This is also an inspiring book. I consider it a good sign when I catch myself thinking the things described further rather than reading on, and that happened in every chapter of this book. I almost feel that every single chapter could be the synopsis for an entire book, with more details and ideas. That is all the more reason why there should be a lot more references in the book.
The book is listed as having 256 pages on Amazon, but it’s really only about 185 (not counting the preface, index, etc.). I consider this a good thing, there are too many half-read books on my bookshelf that I will likely never finish. A manageable size makes a book much more practical and useful, though again based on the assumption that there will be plenty of pointers.
Is This A Visualization Book?
As an introductory text that covers a lot of ground on perception and cognition, and that draws connections with practical design issues, this book is hard to beat. If you have not read Ware’s previous book, I would strongly recommend this one as a starter to whet your appetite. Perception for Design goes into a lot more detail on many of the topics covered (but does not cover all of them), but is also a lot more technical.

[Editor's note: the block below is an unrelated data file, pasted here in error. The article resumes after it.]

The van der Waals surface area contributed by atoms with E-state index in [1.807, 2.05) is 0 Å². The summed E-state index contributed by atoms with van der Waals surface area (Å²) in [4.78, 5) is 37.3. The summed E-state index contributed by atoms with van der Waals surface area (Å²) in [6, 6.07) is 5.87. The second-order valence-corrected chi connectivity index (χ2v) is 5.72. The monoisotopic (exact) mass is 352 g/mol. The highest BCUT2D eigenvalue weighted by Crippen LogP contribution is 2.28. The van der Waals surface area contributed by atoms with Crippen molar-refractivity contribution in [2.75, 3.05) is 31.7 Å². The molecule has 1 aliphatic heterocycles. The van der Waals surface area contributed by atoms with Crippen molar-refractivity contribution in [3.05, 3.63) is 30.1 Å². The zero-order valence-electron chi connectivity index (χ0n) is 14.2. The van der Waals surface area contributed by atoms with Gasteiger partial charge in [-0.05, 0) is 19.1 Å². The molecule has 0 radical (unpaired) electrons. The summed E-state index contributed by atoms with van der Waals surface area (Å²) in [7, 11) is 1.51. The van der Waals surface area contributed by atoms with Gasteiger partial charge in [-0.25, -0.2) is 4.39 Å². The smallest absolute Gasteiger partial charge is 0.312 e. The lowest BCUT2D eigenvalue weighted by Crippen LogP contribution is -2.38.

In addition to Ware’s background, what makes this book relevant for InfoVis are the examples and the fact that most (if not all) the covered topics are directly relevant and applicable to visualization. In addition to the perceptual and cognitive topics, that is also true for the design issues that are mentioned. This book will provide a lot of thought-provoking and useful material, and many starting points for future research.